Genetic Counseling: Changing the Landscape of Mental Illness
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Undergraduate honors program / Open Access
When most people think of genes and the way DNA impacts their bodies, they think of physical characteristics such as appearance, body type, diseases and overall physical health. Individuals usually put the mind, what is thought to be a more metaphysical aspect of our beings, in a different category. This distinction has kept mental health and psychological treatment in a separate category from health and the hard sciences. However, in the last century, breakthrough discoveries have proved the link between the mind and biology to be stronger than had been anticipated. The biological underpinnings of many mental illnesses have directed scientists towards research that strengthens the ever-growing correlation between genes and mental health. Based on biological differences between individuals with mental illness and those without, scientists have been able to identify candidate genes linked to these illnesses and use twin and adoptee studies to distinguish between genetic and environmental factors. Mental illnesses with strong correlations to genes include obsessive compulsive disorder (OCD), schizophrenia, attention deficit hyperactivity disorder (ADHD), bipolar disorder, alcohol use disorder and eating disorders. While the field of genetic counseling has traditionally been used to identify, educate, and manage individuals at increased risk or affected with certain physical diseases, as science progresses, genetic counseling can play a key role in treating and preventing mental illness as well. Genetic counselors can use family history, send for genetic tests that determine susceptibility to mental illness and work with patients and their families on ways to prevent onset of disease or mitigate symptoms. Ultimately, this can change the lives of so many who suffer with mental illness in their families as well.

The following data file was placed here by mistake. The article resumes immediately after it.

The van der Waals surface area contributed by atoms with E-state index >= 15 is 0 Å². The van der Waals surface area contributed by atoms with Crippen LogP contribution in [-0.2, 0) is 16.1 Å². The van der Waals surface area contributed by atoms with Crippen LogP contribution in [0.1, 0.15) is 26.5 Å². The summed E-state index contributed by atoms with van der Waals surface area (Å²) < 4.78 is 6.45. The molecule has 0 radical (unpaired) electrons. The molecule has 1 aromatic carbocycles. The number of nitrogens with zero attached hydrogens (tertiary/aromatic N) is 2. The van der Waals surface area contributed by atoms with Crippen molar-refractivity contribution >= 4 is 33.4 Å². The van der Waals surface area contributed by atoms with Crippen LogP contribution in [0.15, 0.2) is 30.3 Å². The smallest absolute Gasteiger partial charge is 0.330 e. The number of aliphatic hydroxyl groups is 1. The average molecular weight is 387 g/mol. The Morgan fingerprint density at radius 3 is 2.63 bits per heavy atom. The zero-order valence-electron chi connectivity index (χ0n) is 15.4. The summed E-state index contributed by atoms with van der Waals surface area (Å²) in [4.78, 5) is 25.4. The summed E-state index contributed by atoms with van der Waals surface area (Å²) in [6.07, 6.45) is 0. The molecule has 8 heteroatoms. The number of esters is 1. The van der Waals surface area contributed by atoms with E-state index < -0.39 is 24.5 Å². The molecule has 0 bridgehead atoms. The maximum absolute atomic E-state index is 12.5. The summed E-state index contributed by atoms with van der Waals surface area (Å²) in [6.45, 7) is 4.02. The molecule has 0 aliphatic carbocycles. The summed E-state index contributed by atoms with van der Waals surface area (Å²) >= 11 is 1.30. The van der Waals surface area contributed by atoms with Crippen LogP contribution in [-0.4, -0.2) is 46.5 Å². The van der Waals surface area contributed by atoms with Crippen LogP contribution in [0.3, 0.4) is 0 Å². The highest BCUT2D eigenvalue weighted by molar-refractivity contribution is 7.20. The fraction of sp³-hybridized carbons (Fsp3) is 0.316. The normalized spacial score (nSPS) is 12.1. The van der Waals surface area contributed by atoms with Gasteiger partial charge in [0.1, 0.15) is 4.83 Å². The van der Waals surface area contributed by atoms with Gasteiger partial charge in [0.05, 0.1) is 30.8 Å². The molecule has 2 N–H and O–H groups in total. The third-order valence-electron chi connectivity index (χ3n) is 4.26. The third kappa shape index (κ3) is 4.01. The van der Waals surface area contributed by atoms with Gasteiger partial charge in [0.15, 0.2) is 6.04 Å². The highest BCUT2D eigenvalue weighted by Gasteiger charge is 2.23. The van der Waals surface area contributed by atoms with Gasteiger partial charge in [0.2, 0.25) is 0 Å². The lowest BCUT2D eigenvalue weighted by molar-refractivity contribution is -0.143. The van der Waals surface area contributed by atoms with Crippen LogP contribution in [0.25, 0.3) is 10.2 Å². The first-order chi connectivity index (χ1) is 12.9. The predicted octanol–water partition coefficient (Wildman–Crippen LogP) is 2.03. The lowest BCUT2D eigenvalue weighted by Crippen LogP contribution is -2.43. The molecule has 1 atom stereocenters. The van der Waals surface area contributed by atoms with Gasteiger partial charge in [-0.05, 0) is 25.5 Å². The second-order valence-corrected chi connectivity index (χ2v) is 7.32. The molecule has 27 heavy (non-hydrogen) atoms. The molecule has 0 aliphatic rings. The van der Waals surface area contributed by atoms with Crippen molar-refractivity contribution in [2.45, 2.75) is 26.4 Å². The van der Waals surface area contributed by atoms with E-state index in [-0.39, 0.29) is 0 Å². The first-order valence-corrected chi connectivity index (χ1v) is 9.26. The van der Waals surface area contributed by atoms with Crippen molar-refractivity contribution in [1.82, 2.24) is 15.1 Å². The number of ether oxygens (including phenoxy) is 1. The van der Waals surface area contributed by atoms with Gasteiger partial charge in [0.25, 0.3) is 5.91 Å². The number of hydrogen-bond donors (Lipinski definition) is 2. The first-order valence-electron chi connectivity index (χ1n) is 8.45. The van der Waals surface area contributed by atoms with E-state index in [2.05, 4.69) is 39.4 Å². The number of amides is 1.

Rockoff, S. (2022, May). Genetic Counseling: Changing the Landscape of Mental Illness. Undergraduate honors program, Yeshiva University.
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